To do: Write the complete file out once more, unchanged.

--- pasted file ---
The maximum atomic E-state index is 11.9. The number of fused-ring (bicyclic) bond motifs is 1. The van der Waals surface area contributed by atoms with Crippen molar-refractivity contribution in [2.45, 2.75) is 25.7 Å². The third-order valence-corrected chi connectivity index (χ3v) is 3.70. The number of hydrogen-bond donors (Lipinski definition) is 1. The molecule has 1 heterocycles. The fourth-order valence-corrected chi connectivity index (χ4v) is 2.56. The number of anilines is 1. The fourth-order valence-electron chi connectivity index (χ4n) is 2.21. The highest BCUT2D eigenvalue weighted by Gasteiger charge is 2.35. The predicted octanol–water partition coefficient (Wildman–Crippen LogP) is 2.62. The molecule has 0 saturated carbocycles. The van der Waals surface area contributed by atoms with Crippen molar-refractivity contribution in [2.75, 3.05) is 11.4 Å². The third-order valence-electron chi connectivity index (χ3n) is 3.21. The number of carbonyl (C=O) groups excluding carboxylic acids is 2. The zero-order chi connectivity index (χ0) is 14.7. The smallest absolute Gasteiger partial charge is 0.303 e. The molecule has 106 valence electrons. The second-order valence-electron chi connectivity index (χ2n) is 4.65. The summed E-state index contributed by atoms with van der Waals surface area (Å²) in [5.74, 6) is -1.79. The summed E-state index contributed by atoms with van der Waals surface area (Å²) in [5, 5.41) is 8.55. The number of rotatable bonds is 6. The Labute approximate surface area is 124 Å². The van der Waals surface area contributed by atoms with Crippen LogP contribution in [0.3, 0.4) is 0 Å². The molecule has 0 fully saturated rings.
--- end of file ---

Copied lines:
The maximum atomic E-state index is 11.9. The number of fused-ring (bicyclic) bond motifs is 1. The van der Waals surface area contributed by atoms with Crippen molar-refractivity contribution in [2.45, 2.75) is 25.7 Å². The third-order valence-corrected chi connectivity index (χ3v) is 3.70. The number of hydrogen-bond donors (Lipinski definition) is 1. The molecule has 1 heterocycles. The fourth-order valence-corrected chi connectivity index (χ4v) is 2.56. The number of anilines is 1. The fourth-order valence-electron chi connectivity index (χ4n) is 2.21. The highest BCUT2D eigenvalue weighted by Gasteiger charge is 2.35. The predicted octanol–water partition coefficient (Wildman–Crippen LogP) is 2.62. The molecule has 0 saturated carbocycles. The van der Waals surface area contributed by atoms with Crippen molar-refractivity contribution in [2.75, 3.05) is 11.4 Å². The third-order valence-electron chi connectivity index (χ3n) is 3.21. The number of carbonyl (C=O) groups excluding carboxylic acids is 2. The zero-order chi connectivity index (χ0) is 14.7. The smallest absolute Gasteiger partial charge is 0.303 e. The molecule has 106 valence electrons. The second-order valence-electron chi connectivity index (χ2n) is 4.65. The summed E-state index contributed by atoms with van der Waals surface area (Å²) in [5.74, 6) is -1.79. The summed E-state index contributed by atoms with van der Waals surface area (Å²) in [5, 5.41) is 8.55. The number of rotatable bonds is 6. The Labute approximate surface area is 124 Å². The van der Waals surface area contributed by atoms with Crippen LogP contribution in [0.3, 0.4) is 0 Å². The molecule has 0 fully saturated rings.